So no, the right to be a dick is not at issue here. What's at issue, year after year, are two things.
First, whether the AWVC will finally decide to choose to stop excluding LGBT organizations;
Second (assuming the AWVC doesn't do the right thing) whether people -- and particularly political figures -- should choose to participate in a parade that excludes LGBT organizations.
These questions get raised every year -- MassEquality aways apply, and are always turned down -- but are getting additional scrutiny this time around, because of all the political action in South Boston that I wrote about recently.
South Boston resident Maureen Dahill, who is running for state senate, issued a statement Friday asking the AWVC to allow LGBT groups to participate. That prompted the Boston Globe to do an article about the issue, in which the AWVC's Philip J. Wuschke tried to be inoffensive -- you know, instead of the old days, when they would openly sneer at the queers, nowadays Wuschke says that he keeps them out for the same reason he wouldn't allow white supremacists to march in the parade.
No really, that's what he said.
See, according to Wuschke, any group that includes the term "gay" or whatnot in its name (or its mission, like Join The Impact, which was turned down last year) is inherently making a political demonstration; and a political demonstration, Wuschke makes clear, has no place in his parade next to, oh, let's say, the group marching behind a giant "Nick Collins For State Senate" banner.
Look, this is not difficult. The parade's organizers exclude LGBT groups from their parade, because they disapprove of them. Perhaps more or perhaps less than they disapprove of white supremacists, I don't know. But I know that they don't want gay groups in their parade, because they don't think gays are OK.
Well, a lot of us do think gays are OK. And so, we think that excluding them is similar to excluding, say, Jewish groups or black groups because the organizers disapprove of Jews or blacks.
This brings us to the second issue I mentioned above. The first issue has been answered: the AWVC intends to be dicks again this year, as usual. So, should people participate?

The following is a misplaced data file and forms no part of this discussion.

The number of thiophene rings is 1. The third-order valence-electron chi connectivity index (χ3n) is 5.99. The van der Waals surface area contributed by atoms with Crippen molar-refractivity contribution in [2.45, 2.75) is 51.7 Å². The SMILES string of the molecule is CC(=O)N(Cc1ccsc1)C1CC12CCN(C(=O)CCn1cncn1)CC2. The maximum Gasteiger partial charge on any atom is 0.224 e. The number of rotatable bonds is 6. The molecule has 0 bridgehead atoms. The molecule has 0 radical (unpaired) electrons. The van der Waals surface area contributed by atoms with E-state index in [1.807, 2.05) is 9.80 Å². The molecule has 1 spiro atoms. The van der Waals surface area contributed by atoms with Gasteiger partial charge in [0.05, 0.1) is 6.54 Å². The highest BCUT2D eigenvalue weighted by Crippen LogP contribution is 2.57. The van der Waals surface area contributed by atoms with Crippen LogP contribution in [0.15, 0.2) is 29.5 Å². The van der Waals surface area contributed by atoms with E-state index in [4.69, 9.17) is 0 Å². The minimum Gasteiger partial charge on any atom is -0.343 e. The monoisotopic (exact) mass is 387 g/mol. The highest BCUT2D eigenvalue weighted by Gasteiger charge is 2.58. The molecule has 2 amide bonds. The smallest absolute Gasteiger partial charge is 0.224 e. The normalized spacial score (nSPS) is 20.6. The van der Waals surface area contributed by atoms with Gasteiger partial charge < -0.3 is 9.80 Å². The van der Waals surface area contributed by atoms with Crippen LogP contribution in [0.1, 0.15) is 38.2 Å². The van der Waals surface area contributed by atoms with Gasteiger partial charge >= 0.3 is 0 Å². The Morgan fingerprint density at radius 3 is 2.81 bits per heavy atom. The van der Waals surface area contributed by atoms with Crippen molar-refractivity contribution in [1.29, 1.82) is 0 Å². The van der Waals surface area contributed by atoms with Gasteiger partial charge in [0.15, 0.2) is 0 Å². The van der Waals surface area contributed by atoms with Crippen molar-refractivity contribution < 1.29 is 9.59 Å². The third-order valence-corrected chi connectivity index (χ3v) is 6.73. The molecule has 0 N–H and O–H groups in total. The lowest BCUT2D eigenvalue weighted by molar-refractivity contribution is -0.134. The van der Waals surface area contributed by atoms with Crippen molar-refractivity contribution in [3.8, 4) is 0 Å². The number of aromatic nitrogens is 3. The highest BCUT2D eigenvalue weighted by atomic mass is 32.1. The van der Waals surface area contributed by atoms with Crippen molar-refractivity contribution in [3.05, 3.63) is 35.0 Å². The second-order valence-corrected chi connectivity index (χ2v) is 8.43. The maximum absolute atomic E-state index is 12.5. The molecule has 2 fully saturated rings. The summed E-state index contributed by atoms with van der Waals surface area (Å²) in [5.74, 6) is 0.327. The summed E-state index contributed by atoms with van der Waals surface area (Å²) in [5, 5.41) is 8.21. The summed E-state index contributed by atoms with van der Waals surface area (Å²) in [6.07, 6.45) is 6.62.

As with the rights issue, there's grey area when it comes to deciding what events to boycott; you're not always going to agree 100% with the sponsoring organizations, or the way they run the event.
But if you think it's OK to be gay, I just don't see the grey area in this one. I don't think too many pols would want to march behind a big sign with their name on it, in a parade whose organizers exclude black or Jewish groups because they don't like them.
Steve Lynch (who will be in a Holyoke parade, but will have a group marching for him in Southie) hides behind the irrelevant "right to be a dick" argument here; he and Collins (who reportedly will march; his campaign has not yet responded to my request for comment) are in kind of tough political pickles here. They both have long participated in the parade, so to switch positions now and boycott would A) implicitly concede that they've been doing the wrong thing for all these years; B) look like a change for political convenience as they are running in a wider area; and C) upset their base supporters while gaining them very few new ones.
I get that. And I feel for them, that the politically astute course of action happens to be the morally repugnant one -- assuming, as I do, that they both in fact think that gays are OK.
But that's why those of us who believe in civil liberties always emphasize the difference between supporting the rights of people to be dicks, and actually supporting the dicks, and their dickish behavior.
The people equating LGBT groups to white supremacist are dicks. You march with them, you're not just supporting their right to be dicks, you're supporting the dicks, and their dickish behavior.
And it seems to me, that's dickish behavior. And it makes you a dick.